A plurality of power spring units 112, 112a and 11% (FIGURE 3) are disposed within the spring cage 1131 in side-by-side relationship. Although three spring units 112 are disclosed in this particular embodiment, it will be recognized that one or more of the spring units may be used. The spring unit 112 (FIGURE is comprised of a collar 113 which encircles the adjustment shaft 79 and is held against rotation with respect thereto by the key and keyway structure 114. The collar 113 is encircled by a coil spring 116 having an integral hook 117 at its inner end, which hook is slidably and removably receivable within the groove 118 in the collar 113. The power spring 116 has a similar, integral hook 119 on its outer end which faces the opposite rotational direction from the hook 117.
A lever 122 (FIGURE 5) is pivotally supported near one end upon one of the tie rods 106 adjacent the radially outer surface of the spring 116 of spring unit 112. Said lever 122 has a transverse slot 123 between its ends into which the hook 119 of said spring 116 is slidably and removably receivable for pivoting the free end of the lever 122 toward the spring 116 when tension is placed thereon. An actuating spring 124 encircles the tie rod 106 adjacent the lever 122 so that, as shown in FIGURES 5 and 6, one end of the spring 124 extends under the lever 122 near the slot 12-3 and the other end of the spring extends over an adjacent tie rod 1116a. Accordingly, when the tension is released from the power spring 116, the actuating spring 124 pivots the lever 122 so that its free end is urged radially outwardly beyond the outer edge of the cage 101. In this extended position, said lever can engage the first sleeve 1119 which it approaches and thereby positively prevent further rotation of the cage 1111 with respect to the adjustment shaft '79, hence with respect to the housing 11. The rotation thus stopped prevents an unwinding rotation of the drum 32 connected to said cage through the transmission shaft 71, the gears 77 and 78 and the drum shaft 32. p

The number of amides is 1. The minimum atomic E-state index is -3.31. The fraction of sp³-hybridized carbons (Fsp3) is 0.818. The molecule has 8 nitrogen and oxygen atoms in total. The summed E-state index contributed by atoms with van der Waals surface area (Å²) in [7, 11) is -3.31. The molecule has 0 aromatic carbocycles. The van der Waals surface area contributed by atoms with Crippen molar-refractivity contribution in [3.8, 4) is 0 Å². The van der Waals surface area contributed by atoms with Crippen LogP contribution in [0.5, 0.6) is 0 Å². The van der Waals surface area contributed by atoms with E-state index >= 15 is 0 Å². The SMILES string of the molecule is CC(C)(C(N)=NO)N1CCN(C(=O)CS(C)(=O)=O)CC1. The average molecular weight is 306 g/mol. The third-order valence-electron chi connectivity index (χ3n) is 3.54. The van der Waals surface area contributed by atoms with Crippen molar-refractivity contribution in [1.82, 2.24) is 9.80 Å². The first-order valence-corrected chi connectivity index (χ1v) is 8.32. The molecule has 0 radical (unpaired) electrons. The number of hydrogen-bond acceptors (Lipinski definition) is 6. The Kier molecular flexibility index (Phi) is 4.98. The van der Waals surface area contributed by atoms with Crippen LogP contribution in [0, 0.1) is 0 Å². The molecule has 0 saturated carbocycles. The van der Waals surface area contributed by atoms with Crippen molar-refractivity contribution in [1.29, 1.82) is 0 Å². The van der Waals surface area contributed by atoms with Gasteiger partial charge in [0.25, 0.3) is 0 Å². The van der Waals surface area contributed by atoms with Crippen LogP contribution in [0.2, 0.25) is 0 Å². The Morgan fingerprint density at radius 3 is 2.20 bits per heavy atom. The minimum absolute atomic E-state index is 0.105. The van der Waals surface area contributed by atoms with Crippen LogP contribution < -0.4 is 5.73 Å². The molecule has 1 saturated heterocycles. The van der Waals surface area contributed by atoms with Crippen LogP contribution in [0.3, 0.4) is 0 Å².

The lever 122 (FIGURE 3) is limited in movement along the tie rod 166 in one axial direction by the lock collar 126 and in the other axial direction by the actuating spring 124 and the lock collar 127.
The spring units 112a and 11% may be comprised of inner collars 113a and 1131) which are engaged by power springs 116a and 116b, respectively, which are in turn connected to levers 122a and 1221;, respectively, in substantially the same manner as set forth above in the detailed disclosure of the spring unit 112.